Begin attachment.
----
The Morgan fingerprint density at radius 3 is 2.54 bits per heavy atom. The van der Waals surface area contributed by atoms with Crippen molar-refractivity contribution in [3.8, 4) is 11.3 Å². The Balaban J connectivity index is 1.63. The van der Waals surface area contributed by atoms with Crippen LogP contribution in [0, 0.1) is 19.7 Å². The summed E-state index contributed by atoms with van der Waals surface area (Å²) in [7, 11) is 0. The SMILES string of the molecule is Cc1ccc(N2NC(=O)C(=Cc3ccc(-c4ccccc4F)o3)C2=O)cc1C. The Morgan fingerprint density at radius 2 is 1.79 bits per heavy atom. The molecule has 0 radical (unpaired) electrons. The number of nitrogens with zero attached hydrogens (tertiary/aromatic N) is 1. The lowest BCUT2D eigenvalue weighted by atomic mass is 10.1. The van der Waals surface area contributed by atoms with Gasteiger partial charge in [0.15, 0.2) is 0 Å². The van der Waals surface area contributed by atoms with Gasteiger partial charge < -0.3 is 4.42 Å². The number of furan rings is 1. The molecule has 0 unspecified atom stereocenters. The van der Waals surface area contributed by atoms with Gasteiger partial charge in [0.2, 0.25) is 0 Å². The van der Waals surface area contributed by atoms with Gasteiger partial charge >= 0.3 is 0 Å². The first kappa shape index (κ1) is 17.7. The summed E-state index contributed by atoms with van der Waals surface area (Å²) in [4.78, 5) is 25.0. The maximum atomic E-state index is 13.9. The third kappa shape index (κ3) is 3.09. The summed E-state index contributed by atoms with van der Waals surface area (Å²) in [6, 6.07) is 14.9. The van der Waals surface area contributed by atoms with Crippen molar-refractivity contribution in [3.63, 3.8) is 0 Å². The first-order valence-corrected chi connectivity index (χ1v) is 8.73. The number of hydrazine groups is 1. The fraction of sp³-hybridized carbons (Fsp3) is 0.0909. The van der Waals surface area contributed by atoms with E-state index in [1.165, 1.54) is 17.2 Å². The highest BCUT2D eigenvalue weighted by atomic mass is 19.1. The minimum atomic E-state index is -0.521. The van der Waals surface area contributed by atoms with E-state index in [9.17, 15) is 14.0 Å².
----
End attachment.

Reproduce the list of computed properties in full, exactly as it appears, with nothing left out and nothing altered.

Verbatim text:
The Morgan fingerprint density at radius 3 is 2.54 bits per heavy atom. The van der Waals surface area contributed by atoms with Crippen molar-refractivity contribution in [3.8, 4) is 11.3 Å². The Balaban J connectivity index is 1.63. The van der Waals surface area contributed by atoms with Crippen LogP contribution in [0, 0.1) is 19.7 Å². The summed E-state index contributed by atoms with van der Waals surface area (Å²) in [7, 11) is 0. The SMILES string of the molecule is Cc1ccc(N2NC(=O)C(=Cc3ccc(-c4ccccc4F)o3)C2=O)cc1C. The Morgan fingerprint density at radius 2 is 1.79 bits per heavy atom. The molecule has 0 radical (unpaired) electrons. The number of nitrogens with zero attached hydrogens (tertiary/aromatic N) is 1. The lowest BCUT2D eigenvalue weighted by atomic mass is 10.1. The van der Waals surface area contributed by atoms with Gasteiger partial charge in [0.15, 0.2) is 0 Å². The van der Waals surface area contributed by atoms with Gasteiger partial charge < -0.3 is 4.42 Å². The number of furan rings is 1. The molecule has 0 unspecified atom stereocenters. The van der Waals surface area contributed by atoms with Gasteiger partial charge in [0.2, 0.25) is 0 Å². The van der Waals surface area contributed by atoms with Gasteiger partial charge >= 0.3 is 0 Å². The first kappa shape index (κ1) is 17.7. The summed E-state index contributed by atoms with van der Waals surface area (Å²) in [4.78, 5) is 25.0. The maximum atomic E-state index is 13.9. The third kappa shape index (κ3) is 3.09. The summed E-state index contributed by atoms with van der Waals surface area (Å²) in [6, 6.07) is 14.9. The van der Waals surface area contributed by atoms with Crippen molar-refractivity contribution in [3.63, 3.8) is 0 Å². The first-order valence-corrected chi connectivity index (χ1v) is 8.73. The number of hydrazine groups is 1. The fraction of sp³-hybridized carbons (Fsp3) is 0.0909. The van der Waals surface area contributed by atoms with E-state index in [1.165, 1.54) is 17.2 Å². The highest BCUT2D eigenvalue weighted by atomic mass is 19.1. The minimum atomic E-state index is -0.521. The van der Waals surface area contributed by atoms with E-state index in [9.17, 15) is 14.0 Å².